Master – Vindictive Miscreant Review

Master - Vindictive Miscreant 01Take a minute to appreciate this album artwork. Not only is it an excellent demonstration of basic design principles, composition, and color theory, it also clearly establishes the genre of its artist. In this case, the artist is Master and the genre is death/thrash. Master have been active since 1983 with minimal interruptions and a long roster of ex-drummers and ex-guitarists. Having finally settled on a solid lineup in 2003, Master soldiered on with few changes made to their thrashy death sound. With fourteenth installment Vindictive Miscreant, Master aim to prove they’re just as vital as they were in 1983. Vindictive Miscreant constitutes a death-thrash riffapalooza devoid of fancy trimmings, silly interludes or mushy ballads. Since Master are a long-lived meat-and-potatoes kind of death/thrash band, it serves nobody to reference other outfits as points of reference. Master don’t give a shit if you think they sound like anybody else as long as your neck snaps to and fro—which it inevitably will—with every stampeding track. Master have an old school template that works and there’s no reason to fix something that ain’t broke.

Speaking of things that ain’t broke, Master’s execution is as rock solid as anything. Each cut from Vindictive Miscreant harbors a riff or three that afford listeners plenty justification for smashing that replay button. Personal favorites include “The Book,” “Vindictive Miscreant,” and “Replaced.” Bassist, vocalist, and founding member Paul Speckmann drives the record with his razor-sharp bass work, propelling Vindictive Miscreant with vitality (“Your Actions Speak Louder than Words”). Lead guitarist Alex “93” Nejezchleba also impresses, using his guitar on every track to further invigorate the momentum generated by the bass. His solos are short and sweet as well, never resorting to rank wankery (“Replaced”). Zdeněk Pradlovský pummels the skins with aplomb, making efforts to unseat these songs from the brain impossible with reliable, if ever-so-slightly predictable patterns and fills (“Engulfed in Paranoia”).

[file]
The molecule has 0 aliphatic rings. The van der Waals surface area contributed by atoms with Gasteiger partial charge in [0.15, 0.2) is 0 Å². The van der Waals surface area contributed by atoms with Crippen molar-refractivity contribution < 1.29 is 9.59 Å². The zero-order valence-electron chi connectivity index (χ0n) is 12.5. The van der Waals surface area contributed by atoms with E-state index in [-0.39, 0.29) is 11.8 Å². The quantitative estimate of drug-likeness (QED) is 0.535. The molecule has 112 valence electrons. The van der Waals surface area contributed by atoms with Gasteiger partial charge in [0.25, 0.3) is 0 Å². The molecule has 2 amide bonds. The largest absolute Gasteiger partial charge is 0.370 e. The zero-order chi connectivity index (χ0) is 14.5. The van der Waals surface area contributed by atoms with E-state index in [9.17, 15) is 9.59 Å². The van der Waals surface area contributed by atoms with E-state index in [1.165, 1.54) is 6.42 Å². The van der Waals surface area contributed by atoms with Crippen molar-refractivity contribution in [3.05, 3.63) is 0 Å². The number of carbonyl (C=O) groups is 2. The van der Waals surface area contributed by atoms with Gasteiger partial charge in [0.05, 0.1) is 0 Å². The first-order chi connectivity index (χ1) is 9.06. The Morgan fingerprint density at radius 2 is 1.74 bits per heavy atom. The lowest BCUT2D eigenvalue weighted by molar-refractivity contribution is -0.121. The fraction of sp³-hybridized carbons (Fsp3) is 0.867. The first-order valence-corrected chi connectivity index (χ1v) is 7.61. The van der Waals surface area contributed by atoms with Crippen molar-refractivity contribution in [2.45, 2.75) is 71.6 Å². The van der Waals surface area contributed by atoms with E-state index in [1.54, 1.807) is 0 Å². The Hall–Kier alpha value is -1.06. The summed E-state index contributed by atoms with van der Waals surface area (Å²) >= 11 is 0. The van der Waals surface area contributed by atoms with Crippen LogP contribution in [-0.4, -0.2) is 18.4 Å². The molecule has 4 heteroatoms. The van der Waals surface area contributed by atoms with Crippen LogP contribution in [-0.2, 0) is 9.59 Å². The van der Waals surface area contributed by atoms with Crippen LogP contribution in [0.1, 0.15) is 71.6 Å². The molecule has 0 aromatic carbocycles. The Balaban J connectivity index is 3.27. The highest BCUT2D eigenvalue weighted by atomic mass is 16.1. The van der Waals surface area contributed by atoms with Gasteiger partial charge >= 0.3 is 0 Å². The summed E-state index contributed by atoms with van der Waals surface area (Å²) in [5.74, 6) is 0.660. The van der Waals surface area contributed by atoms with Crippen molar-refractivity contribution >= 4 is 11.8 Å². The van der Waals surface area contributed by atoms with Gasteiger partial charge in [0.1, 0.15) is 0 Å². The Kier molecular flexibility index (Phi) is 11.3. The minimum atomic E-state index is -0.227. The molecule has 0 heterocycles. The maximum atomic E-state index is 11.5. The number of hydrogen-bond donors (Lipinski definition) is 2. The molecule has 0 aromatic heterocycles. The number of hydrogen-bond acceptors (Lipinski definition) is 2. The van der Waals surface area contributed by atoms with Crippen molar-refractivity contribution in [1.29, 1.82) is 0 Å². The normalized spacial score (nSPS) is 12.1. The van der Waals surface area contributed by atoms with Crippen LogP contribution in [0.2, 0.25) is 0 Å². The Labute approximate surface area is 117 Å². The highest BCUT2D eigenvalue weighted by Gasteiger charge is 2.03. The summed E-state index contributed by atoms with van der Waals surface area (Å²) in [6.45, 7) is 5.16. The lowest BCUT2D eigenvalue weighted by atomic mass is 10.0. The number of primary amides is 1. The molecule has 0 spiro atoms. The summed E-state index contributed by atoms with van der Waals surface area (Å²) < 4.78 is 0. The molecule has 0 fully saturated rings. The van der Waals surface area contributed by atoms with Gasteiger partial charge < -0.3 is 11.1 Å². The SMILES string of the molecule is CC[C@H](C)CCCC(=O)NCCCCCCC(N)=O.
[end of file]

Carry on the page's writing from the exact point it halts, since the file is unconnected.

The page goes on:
That brings us to the vocals. Paul possesses perhaps the most unmistakable vocals in all of death/thrash, sounding like a certain slaving junk dealer from a certain world-famous sci-fi adventure flick. You all know who I am talking about, I’m sure. Paul vomits every verse with as much malice he can muster and at times he extends his range to a blackened roar (“Stand Up and Be Counted”). Despite his unusual delivery, Paul is coherent eighty percent of the time—an impressive feat in and of itself. But most importantly, Paul gives Master identity and character, something that is often missing from other death/thrash bands.

Master - Vindictive Miscreant 02

While the riffs and the performances are highlights of Vindictive Miscreant, the songwriting as a whole could use more fine tuning. Previous outings contained tracks that were, for the most part, happy to live somewhere in the three-minute to five-minute range. Vindictive Miscreant, on the other hand, features only two that finish in under five minutes. Needless to say, there is some bloat. The worst offender is “The Inner Strength of the Demon,” which contains a full minute of intro that could be cut by two-thirds and be twice as rewarding. Furthermore, Master tread the line between consistency and monotony too closely. The band inject some variety in tempo here and there, as evidenced by the ambling pace set in the beginning of “The Impossible of Dreams.” However, these moments do not occur often enough to have sufficient impact.

Master have been kicking ass longer than I have been alive, so it feels strange for me to pass judgment upon this album. On the other hand, it feels just right to tell the world that I enjoyed Vindictive Miscreant. It’s one helluva good time from start to finish, and only falls short of greatness as a natural consequence of the band’s methodical steadfastness and overwriting tendencies. Don’t let that stop you from picking this up, though. Vindictive Miscreant may not break new ground for the death/thrash genre, but it verifies that Master stand resolute upon that ground.

Rating: 3.0/5.0
DR: 5 | Format Reviewed: 320 kbps mp3
Label: Transcending Obscurity Records
Websites: | |
Releases Worldwide: November 28th, 2018

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